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Being Over The Legal Limit Wouldn't Have Helped The Kidd Consume 21 & OVER Any Easier

Published at: Feb. 28, 2013, 4 p.m. CST by The Kidd

21 AND OVER Final Theatrical One Sheet

If you’ve seen a number of movies before, then you’ve basically already watched most of what 21 & OVER has to offer. Now, I’m not going to gripe about a movie like this being unoriginal or borrowing concepts from other films. It’s the simple “men behaving madly” formula that we’ve seen done plenty of times. But when you can see the whole premise of a night spiraling badly out of control done so much better, what’s the point of sitting through a half-baked comedy when that time could be spent getting more laughs from superior films of the same make and model?

If you’ve seen BACHELOR PARTY, either of THE HANGOVERs, PROJECT X, THE GIRL NEXT DOOR, any of the AMERICAN PIE series, etc., then you’ve got the basic gist of what’s going on here - a bunch of dudes who desperately need to reel things in for one reason or another (a wedding, a big interview, etc.) absolutely losing all sense of self-control, setting off a chain of events so ridiculous that we’re supposed to find humor in their stupidity and misfortune. From the title alone, you can tell that this time, someone’s 21st birthday is going to be the center of the universe, with high school buddies Miller (Miles Teller) and Casey (Skylar Astin from PITCH PERFECT) making the trek to a college campus where they’re going to ring in this drunken right of passage with their old friend Jeff Chang (Justin Chon). Oh, but too bad their surprise is ruined by the fact that Jeff Chang has a big important interview in the morning to try to get into med school that his stern father (LOST’s Francois Chau) pulled a lot of strings to make happen. I guess they’ll just have to save the partying for the next day, still on his 21st birthday, mind you... perhaps even right after his tough interview, when he’ll be more than ready to blow off some steam and get wild and crazy, right? Of course not... what kind of movie would that be, if it put work before play, if it acknowledged the real world dynamic of having to be responsible once you hit a certain age before you can just cut loose and do whatever kind of stupid shit you think is somehow more important? I don’t know... a better one?

Miles Teller, Justin Chon and Skylar Astin in 21 AND OVER

It’s that ill-chosen path which 21 & OVER takes which really crippled the movie for me, because this trio does feature a bit of a moral compass. Casey is the lone voice there who suggests that maybe they shouldn’t take Jeff Chang out for a crazy night, maybe they should have one drink and then have him back at his place at a reasonable time to be prepared for his big opportunity in the morning. And yet through the scope of the film, he’s seen as a pussy or a killjoy or a party pooper, because he sees the bigger picture over a careless night of fun and shenanigans. God forbid he has an internship over Spring Break to try to get him to a place he wants to be as an adult rather than blowing money on a trip like everyone else. The one guy in the film with a future and some direction in his life is chided for thinking like an adult at the age of 21. How dare he. What a dick.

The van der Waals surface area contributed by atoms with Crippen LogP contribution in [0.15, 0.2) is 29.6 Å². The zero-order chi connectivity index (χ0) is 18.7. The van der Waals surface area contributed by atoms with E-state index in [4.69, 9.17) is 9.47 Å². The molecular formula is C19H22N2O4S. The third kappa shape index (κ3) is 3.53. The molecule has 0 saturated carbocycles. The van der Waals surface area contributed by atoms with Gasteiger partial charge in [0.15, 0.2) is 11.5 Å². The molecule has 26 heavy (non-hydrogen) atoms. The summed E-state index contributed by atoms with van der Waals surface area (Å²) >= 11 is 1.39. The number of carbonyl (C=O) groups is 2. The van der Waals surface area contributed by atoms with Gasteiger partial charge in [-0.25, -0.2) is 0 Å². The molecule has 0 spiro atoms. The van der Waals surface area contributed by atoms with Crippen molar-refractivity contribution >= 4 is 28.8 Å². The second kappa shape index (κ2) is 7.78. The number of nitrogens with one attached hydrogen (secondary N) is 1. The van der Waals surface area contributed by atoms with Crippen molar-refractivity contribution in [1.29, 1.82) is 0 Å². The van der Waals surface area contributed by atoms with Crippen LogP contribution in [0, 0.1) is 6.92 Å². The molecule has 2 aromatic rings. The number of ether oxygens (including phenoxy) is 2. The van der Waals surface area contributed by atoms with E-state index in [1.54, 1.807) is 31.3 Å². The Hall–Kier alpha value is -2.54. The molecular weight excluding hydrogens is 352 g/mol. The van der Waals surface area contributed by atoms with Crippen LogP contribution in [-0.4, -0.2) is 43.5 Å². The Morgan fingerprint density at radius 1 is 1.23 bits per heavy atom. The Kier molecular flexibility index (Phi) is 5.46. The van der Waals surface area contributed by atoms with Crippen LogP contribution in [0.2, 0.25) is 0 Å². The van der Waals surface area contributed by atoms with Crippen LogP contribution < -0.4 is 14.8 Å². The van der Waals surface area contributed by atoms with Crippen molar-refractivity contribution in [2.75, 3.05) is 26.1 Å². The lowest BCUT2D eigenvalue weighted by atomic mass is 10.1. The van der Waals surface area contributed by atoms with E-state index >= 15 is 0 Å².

And you could say, “Well, it’s supposed to be a comedy,” and I’ve perfectly fine with that, but 21 & OVER goes out of its way to criticize and demonize the one character who seems to have his shit together, as if 21 is such a kid. I wouldn’t care so much if these were a bunch of jackass teenagers running around, acting as if their poor decisions or actions have no repercussions... but we’re talking about college-aged young men who should know better. That’s not to say they aren’t capable of stupid nights out. I had plenty of those back in my college days, but I also didn’t make it a point to insult those who weren’t engaged in that, because they were studying for a test or writing a paper or prioritizing their future over getting drunk, something they could easily do after they had fulfilled their more serious obligations.

Once all the alcohol is consumed and Jeff Chang is totally wrecked, passed out on a bench, though, it’s up to his two best buds to get him home, safe and sound... so leave it to them to not have any idea where he lives, sending them around this college town, carrying a lifeless body as if they had Bernie Lomax on their hands, searching for someone in this school of about 40,000 students that might know where this one drunk Asian guy lives. Worst plan ever. As a result, they’ll eat tampons, they’ll bring into a sorority where they essentially force two girls to get sexual with one another, they’ll be spanked, branded, chased by an angry group of Latinas, chased by angry male cheerleaders and more, in no particular order. There are a couple of laughs to be had along the way, as I can appreciate some good stupidity here and there, and I can’t help but be amused by the always strange but funny appearance of a penis that seems to stretch way beyond normalcy, but there’s really nothing groundbreaking or altogether notable here that I would recommend you go see it... not when there are better offering for you to consume either for the first time or the 500th. I guess the cute Sarah Wright is a sight for sore eyes and brings a certain likeable charm to a subplot about one of the trio chasing after her affection, but that doesn’t constitute sitting through this movie that levies heavy blows against the responsible thinking it’s the cool thing to do when it’s really not. This is a movie trying way too hard to be raunchy and edgy and not coming anywhere close to its aspirations. 

-Billy Donnelly

"The Infamous Billy The Kidd"

BillyTheKidd@aintitcool.com

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